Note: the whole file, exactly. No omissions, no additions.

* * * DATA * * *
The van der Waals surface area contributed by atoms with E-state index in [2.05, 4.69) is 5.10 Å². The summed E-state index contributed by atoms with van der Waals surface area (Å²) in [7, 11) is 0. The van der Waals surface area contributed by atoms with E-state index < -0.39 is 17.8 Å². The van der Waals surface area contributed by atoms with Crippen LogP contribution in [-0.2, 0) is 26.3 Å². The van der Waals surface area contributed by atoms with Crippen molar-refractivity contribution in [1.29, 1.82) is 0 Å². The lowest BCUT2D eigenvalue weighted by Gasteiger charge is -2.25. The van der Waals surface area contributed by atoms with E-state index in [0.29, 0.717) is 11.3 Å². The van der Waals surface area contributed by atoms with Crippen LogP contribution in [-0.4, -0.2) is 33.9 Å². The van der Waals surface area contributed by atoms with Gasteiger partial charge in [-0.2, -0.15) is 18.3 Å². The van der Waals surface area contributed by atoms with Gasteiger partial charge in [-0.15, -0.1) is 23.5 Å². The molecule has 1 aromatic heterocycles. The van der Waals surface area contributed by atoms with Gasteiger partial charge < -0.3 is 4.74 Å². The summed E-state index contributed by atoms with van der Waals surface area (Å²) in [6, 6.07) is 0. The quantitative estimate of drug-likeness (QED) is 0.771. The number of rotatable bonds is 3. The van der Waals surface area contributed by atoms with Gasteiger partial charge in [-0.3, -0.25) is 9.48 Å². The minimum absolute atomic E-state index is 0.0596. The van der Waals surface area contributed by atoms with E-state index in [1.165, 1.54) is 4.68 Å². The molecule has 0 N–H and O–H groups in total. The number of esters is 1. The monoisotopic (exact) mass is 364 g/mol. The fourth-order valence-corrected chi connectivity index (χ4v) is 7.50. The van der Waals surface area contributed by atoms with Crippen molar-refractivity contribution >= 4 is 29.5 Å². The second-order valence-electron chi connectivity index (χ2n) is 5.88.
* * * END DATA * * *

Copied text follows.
The van der Waals surface area contributed by atoms with E-state index in [2.05, 4.69) is 5.10 Å². The summed E-state index contributed by atoms with van der Waals surface area (Å²) in [7, 11) is 0. The van der Waals surface area contributed by atoms with E-state index < -0.39 is 17.8 Å². The van der Waals surface area contributed by atoms with Crippen LogP contribution in [-0.2, 0) is 26.3 Å². The van der Waals surface area contributed by atoms with Crippen molar-refractivity contribution in [1.29, 1.82) is 0 Å². The lowest BCUT2D eigenvalue weighted by Gasteiger charge is -2.25. The van der Waals surface area contributed by atoms with E-state index in [0.29, 0.717) is 11.3 Å². The van der Waals surface area contributed by atoms with Crippen LogP contribution in [-0.4, -0.2) is 33.9 Å². The van der Waals surface area contributed by atoms with Gasteiger partial charge in [-0.2, -0.15) is 18.3 Å². The van der Waals surface area contributed by atoms with Gasteiger partial charge in [-0.15, -0.1) is 23.5 Å². The molecule has 1 aromatic heterocycles. The van der Waals surface area contributed by atoms with Gasteiger partial charge < -0.3 is 4.74 Å². The summed E-state index contributed by atoms with van der Waals surface area (Å²) in [6, 6.07) is 0. The quantitative estimate of drug-likeness (QED) is 0.771. The number of rotatable bonds is 3. The van der Waals surface area contributed by atoms with Gasteiger partial charge in [-0.3, -0.25) is 9.48 Å². The minimum absolute atomic E-state index is 0.0596. The van der Waals surface area contributed by atoms with E-state index in [1.165, 1.54) is 4.68 Å². The molecule has 0 N–H and O–H groups in total. The number of esters is 1. The monoisotopic (exact) mass is 364 g/mol. The fourth-order valence-corrected chi connectivity index (χ4v) is 7.50. The van der Waals surface area contributed by atoms with Crippen molar-refractivity contribution >= 4 is 29.5 Å². The second-order valence-electron chi connectivity index (χ2n) is 5.88.